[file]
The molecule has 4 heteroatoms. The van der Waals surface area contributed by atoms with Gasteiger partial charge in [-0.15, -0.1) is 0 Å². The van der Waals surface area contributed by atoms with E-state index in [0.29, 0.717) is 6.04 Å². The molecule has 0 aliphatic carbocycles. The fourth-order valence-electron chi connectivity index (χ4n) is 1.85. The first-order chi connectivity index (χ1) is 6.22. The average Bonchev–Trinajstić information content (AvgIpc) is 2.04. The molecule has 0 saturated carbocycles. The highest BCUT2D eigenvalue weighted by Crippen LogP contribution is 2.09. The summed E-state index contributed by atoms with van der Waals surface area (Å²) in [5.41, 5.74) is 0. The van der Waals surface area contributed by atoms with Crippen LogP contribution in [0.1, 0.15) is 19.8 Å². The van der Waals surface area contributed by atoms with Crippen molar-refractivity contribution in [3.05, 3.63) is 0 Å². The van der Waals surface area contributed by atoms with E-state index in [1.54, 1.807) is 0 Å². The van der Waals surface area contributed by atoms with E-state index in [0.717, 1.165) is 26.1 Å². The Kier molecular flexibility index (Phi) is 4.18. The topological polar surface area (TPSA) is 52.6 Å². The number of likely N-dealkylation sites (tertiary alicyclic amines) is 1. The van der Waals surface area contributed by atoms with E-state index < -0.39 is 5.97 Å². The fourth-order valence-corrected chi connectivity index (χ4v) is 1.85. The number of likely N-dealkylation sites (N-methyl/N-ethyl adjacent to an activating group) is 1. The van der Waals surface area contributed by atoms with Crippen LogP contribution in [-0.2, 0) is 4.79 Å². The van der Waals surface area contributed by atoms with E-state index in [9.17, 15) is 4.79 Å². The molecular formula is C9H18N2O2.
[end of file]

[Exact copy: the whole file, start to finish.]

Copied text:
The molecule has 4 heteroatoms. The van der Waals surface area contributed by atoms with Gasteiger partial charge in [-0.15, -0.1) is 0 Å². The van der Waals surface area contributed by atoms with E-state index in [0.29, 0.717) is 6.04 Å². The molecule has 0 aliphatic carbocycles. The fourth-order valence-electron chi connectivity index (χ4n) is 1.85. The first-order chi connectivity index (χ1) is 6.22. The average Bonchev–Trinajstić information content (AvgIpc) is 2.04. The molecule has 0 saturated carbocycles. The highest BCUT2D eigenvalue weighted by Crippen LogP contribution is 2.09. The summed E-state index contributed by atoms with van der Waals surface area (Å²) in [5.41, 5.74) is 0. The van der Waals surface area contributed by atoms with Crippen LogP contribution in [0.1, 0.15) is 19.8 Å². The van der Waals surface area contributed by atoms with Crippen molar-refractivity contribution in [3.05, 3.63) is 0 Å². The van der Waals surface area contributed by atoms with E-state index in [1.54, 1.807) is 0 Å². The van der Waals surface area contributed by atoms with E-state index in [0.717, 1.165) is 26.1 Å². The Kier molecular flexibility index (Phi) is 4.18. The topological polar surface area (TPSA) is 52.6 Å². The number of likely N-dealkylation sites (tertiary alicyclic amines) is 1. The van der Waals surface area contributed by atoms with E-state index < -0.39 is 5.97 Å². The fourth-order valence-corrected chi connectivity index (χ4v) is 1.85. The number of likely N-dealkylation sites (N-methyl/N-ethyl adjacent to an activating group) is 1. The van der Waals surface area contributed by atoms with Crippen LogP contribution in [-0.2, 0) is 4.79 Å². The van der Waals surface area contributed by atoms with E-state index in [9.17, 15) is 4.79 Å². The molecular formula is C9H18N2O2.